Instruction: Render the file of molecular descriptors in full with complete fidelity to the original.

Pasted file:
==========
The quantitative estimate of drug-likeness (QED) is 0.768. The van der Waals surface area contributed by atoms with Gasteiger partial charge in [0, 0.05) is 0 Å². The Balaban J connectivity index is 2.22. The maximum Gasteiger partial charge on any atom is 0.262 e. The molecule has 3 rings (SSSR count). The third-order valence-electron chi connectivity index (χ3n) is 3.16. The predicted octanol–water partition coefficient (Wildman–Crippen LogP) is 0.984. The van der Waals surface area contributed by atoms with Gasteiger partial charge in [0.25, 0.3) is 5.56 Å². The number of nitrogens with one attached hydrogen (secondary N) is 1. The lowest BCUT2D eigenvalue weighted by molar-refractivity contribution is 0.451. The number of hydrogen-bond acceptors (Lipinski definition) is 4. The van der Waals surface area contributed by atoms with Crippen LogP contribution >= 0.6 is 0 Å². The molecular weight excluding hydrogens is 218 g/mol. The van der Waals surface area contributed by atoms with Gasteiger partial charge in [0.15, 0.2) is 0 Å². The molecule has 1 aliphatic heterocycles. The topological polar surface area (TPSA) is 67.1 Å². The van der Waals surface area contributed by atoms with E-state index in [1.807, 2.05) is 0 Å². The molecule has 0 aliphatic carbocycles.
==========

The quantitative estimate of drug-likeness (QED) is 0.768. The van der Waals surface area contributed by atoms with Gasteiger partial charge in [0, 0.05) is 0 Å². The Balaban J connectivity index is 2.22. The maximum Gasteiger partial charge on any atom is 0.262 e. The molecule has 3 rings (SSSR count). The third-order valence-electron chi connectivity index (χ3n) is 3.16. The predicted octanol–water partition coefficient (Wildman–Crippen LogP) is 0.984. The van der Waals surface area contributed by atoms with Gasteiger partial charge in [0.25, 0.3) is 5.56 Å². The number of nitrogens with one attached hydrogen (secondary N) is 1. The lowest BCUT2D eigenvalue weighted by molar-refractivity contribution is 0.451. The number of hydrogen-bond acceptors (Lipinski definition) is 4. The van der Waals surface area contributed by atoms with Crippen LogP contribution >= 0.6 is 0 Å². The molecular weight excluding hydrogens is 218 g/mol. The van der Waals surface area contributed by atoms with Gasteiger partial charge in [0.15, 0.2) is 0 Å². The molecule has 1 aliphatic heterocycles. The topological polar surface area (TPSA) is 67.1 Å². The van der Waals surface area contributed by atoms with E-state index in [1.807, 2.05) is 0 Å². The molecule has 0 aliphatic carbocycles.